Exclude the Excluders
Director of Hiddush, Rabbi Uri Regev: "No more will women be excluded from the public sphere. We can no longer stand with those who promote the exclusion of women, the time has come to for a civil governmental coalition without those who exclude."
Recently, Israel has been facing a growing phenomenon of segregation and marginalization of women rooted in Jewish religious extremism. It has also taken the form of literally erasing women’s images from advertisements, news sites, and public posters. In protest, Hiddush has launched a campaign to “Exclude the Excluders”--Hiddush has blurred the images of Knesset members, ministers, and other ultra-Orthodox men who have supported and aided this exclusion. As women are being blotted out from the public sphere in the name of religious “modesty”, it is critical to protest the deep disrespect of this practice toward women, and toward the community at large.
Elected officials are furthering exclusion of women in the public sphere.
All politicians in the gallery promote the exclusion of women in the public sphere, either through segregated buses, banning women from singing in public, their role in political parties that will not include women as representatives, or activities that deny women selection for public positions. Politicos of the ultra-Orthodox party United Torah Judaism and its news outlets continuously further gender-segregated public bus lines. Their Knesset members leave the Knesset hall when women are singing. Shas' most recent activity was to prevent representation of women on the nominations committee for religious judges. In the years since Shas has controlled the Ministry of Religious Affairs, not a single woman has been appointed to head a religious council.
Among the people that appear in the gallery:
- Beit Shemesh Mayor Moshe Abutbol of Shas who allowed the development of fanaticism and violence against women and girls in his city
- Deputy Minister of Health Yaakov Litzman whose ministry is involved in ceremonies that exclude women
- Minister of Housing Ariel Atias who founded "Kol B'Rama" radio station which consistently excludes women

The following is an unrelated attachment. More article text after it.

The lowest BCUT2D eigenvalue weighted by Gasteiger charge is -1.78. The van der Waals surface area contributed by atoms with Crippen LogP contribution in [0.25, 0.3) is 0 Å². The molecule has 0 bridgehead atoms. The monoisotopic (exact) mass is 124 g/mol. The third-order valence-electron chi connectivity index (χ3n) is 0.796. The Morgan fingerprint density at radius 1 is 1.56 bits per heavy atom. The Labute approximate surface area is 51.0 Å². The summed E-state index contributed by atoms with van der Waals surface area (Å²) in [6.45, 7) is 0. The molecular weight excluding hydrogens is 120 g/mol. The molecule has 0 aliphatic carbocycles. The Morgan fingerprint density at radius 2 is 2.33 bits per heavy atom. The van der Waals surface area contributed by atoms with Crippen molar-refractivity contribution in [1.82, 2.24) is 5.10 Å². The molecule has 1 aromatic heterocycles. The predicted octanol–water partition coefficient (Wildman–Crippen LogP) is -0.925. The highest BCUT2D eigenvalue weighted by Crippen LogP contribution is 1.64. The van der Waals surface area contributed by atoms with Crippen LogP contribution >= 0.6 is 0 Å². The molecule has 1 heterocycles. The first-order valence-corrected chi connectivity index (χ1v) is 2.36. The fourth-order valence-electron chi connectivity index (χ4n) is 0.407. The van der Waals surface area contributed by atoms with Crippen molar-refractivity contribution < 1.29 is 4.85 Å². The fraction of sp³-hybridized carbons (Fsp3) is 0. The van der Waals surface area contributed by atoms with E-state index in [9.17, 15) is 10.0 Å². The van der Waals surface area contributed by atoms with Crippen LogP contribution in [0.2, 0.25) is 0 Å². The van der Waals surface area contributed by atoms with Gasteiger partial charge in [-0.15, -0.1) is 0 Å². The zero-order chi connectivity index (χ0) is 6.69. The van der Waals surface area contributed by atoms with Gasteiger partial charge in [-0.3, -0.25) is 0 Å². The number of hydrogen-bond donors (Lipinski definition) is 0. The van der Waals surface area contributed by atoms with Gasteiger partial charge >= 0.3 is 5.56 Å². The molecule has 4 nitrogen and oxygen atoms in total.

- An ultra-Orthodox man in Beit Shemesh who was interviewed saying it is okay to spit at "immodestly" dressed 8 year old girls because he himself is a "healthy person", and their dress “bothers him”
- The ultra-Orthodox news portal, La’Da’at, which blurs faces of women
- Chair of United Torah Judaism Knesset faction, MK Yisrael Eichler who left a conference on children’s stories because a girls choir was singing
- Knesset Finance Committee Chair MK Moshe Gafni of United Torah Judaism - Following the announcement of IDF rules forbidding exclusion of women, Gafni called on ultra-Orthodox males not to enlist in the army
- Minister of Interior Eli Yishai of Shas - Worked to thwart the appointment of Orthodox women’s rights activist Rachel Azaria as Deputy Mayor of Jerusalem
- Minister of Religious Services Ya’akov Margi of Shas (has not appointed even one woman as a chair of a religious council) and Mayor of Beitar Illit Meir Rubenstein of United Torah Judaism (in his city, all public bus lines are gender segregated)
The concept for the gallery is based on ultra-Orthodox news sources such as "LaDa'at" who recently published a picture which included IDF Head of Human Resources, Major General Orna Barbivai, blurring out her face for reasons of "modesty". Many such news sources refuse to publish any image of a woman. Yated Ne’eman went as far as blurring out the faces of female members of the Israeli Cabinet from the government’s official photograph.
Hiddush Director, Rabbi Uri Regev said "This project is in protest to the exclusion that has become a regular occurrence, and to show that it is possible and necessary to exclude the excluders. Those behind this discrimination of women are not just the individuals who spit on little girls and curse at women on the street, but much of the ultra-Orthodox establishment who give these extremists support and inspiration. When ultra-Orthodox leadership refuses to include women in roles of leadership, promotes segregated buses and exclusion of women in the media, and discriminated against women in rabbinic courts, they give license to the acts of these extremists.
Regev continued "Such actions from the ultra-Orthodox political machine trickles down to hoodlums in the streets and on public buses, letting them know that acting to eliminate women from the public sphere will be welcomed . The time has come to exclude the ultra-Orthodox political parties from the government and to create a civil coalition. Only a civil government will be able to carry out the necessary civil reform so critically needed for Israel and put an end to the exclusion of women.”